Alito claims the Supreme Court decision on marriage equality itself is what changed public opinion, and that it stigmatized those who would soon have the minority viewpoint. But actually, public opinion was rapidly changing before the Obergefell decision. Marriage equality advocates, led by Freedom To Marry, mounted a years-long campaign to change public opinion by educating Americans on the important issues, knowing that the Supreme Court was unlikely get behind something that was too unpopular.

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Sure, the decision likely swayed even more people, as did a general acceptance in other parts of society, such as the business world and Hollywood. But that’s how change in public opinion works. It’s how the public comes to a consensus on what’s right or wrong.

Before 1967 most Americans believed interracial marriage was wrong and, for many, they said it was even against their religious beliefs. (Some Americans sadly still believe that today). But in the years after the Supreme Court’s Loving v. Virginia decision in 1967, which threw out bans on interracial marriage in the states, public opinion shifted. Alito seems to be saying that the court, in its decisions, needs to take into account protecting those on the losing side of public opinion — by curbing the rights of those discriminated against:

Yes, the decision by the court included words meant to calm the fears of those who cling to traditional views on marriage. But I could see, and so did the other justices in dissent, where the decision would lead. I wrote the following: “I assume those who cling to old beliefs will be able to whisper their thoughts in the recesses of their homes. But if they repeat those views in public they will risk being labeled as bigots and being treated as such by their governments, employers and schools.” That’s just what is coming to pass. One of the great challenges of the Supreme Court going forward will be to protect freedom of speech.

What Alito really is pointing to is not speech being curtailed, but unlawful actions. A few weeks ago he revealed that to be the case by joining an opinion by Clarence Thomas when the Supreme Court decided not to take up the case of Kim Davis, the Kentucky clerk who refused in 2015 to allow her office to give marriage licenses to gay and lesbian couples after the Obergefell decision, citing her religious beliefs.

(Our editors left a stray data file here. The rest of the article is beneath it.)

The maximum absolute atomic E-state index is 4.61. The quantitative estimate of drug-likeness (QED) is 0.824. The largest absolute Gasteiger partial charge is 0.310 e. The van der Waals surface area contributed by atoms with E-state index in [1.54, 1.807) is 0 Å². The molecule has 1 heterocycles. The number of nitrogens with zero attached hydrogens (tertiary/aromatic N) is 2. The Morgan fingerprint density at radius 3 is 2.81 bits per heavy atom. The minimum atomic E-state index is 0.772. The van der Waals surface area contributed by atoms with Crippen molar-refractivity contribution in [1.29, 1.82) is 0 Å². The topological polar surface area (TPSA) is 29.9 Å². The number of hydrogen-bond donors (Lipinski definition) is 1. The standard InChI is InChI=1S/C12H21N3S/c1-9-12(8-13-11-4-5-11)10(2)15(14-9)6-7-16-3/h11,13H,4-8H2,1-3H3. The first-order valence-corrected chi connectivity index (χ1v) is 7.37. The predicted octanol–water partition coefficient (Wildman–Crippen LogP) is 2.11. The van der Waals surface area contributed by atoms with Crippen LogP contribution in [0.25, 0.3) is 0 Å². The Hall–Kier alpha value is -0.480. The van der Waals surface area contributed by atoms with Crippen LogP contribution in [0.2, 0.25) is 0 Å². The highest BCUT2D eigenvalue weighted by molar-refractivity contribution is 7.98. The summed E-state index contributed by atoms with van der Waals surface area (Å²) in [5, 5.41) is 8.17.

Davis, you’ll remember, didn’t simply want the right to refrain from the giving out the license herself; she wouldn’t allow anyone in her office to give out the licenses. Thomas, in his opinion, called Davis a “devout Christian” faced with a choice between her “religious beliefs and her job”:

Davis may have been one of the first victims of this court’s cavalier treatment of religion in its Obergefell decision, but she will not be the last…Due to Obergefell, those with sincerely held religious beliefs concerning marriage will find it increasingly difficult to participate in society without running afoul of Obergefell and its effect on other antidiscrimination laws..."

Though the Supreme Court denied taking up Davis’s case, this statement from Thomas and Alito upon the court’s denial was a shot across the bow because they stated that “the court has created a problem that only it can fix," implying Obergefell needed to be overturned or amended, and that “until then” Obergefell would negatively affect “religious liberty.”

Alito’s speech last week starkly underscored that position. He’s making known that the plan is to make sure people like Davis not only have the right to their opinion but also shouldn’t be criticized for it, nor made to carry out the duties of their offices or businesses. He and the court’s conservatives are thus going to “fix” Obergefell so that people like Davis — and Alito and everyone else opposed to LGBTQ equality — are privileged above everyone else.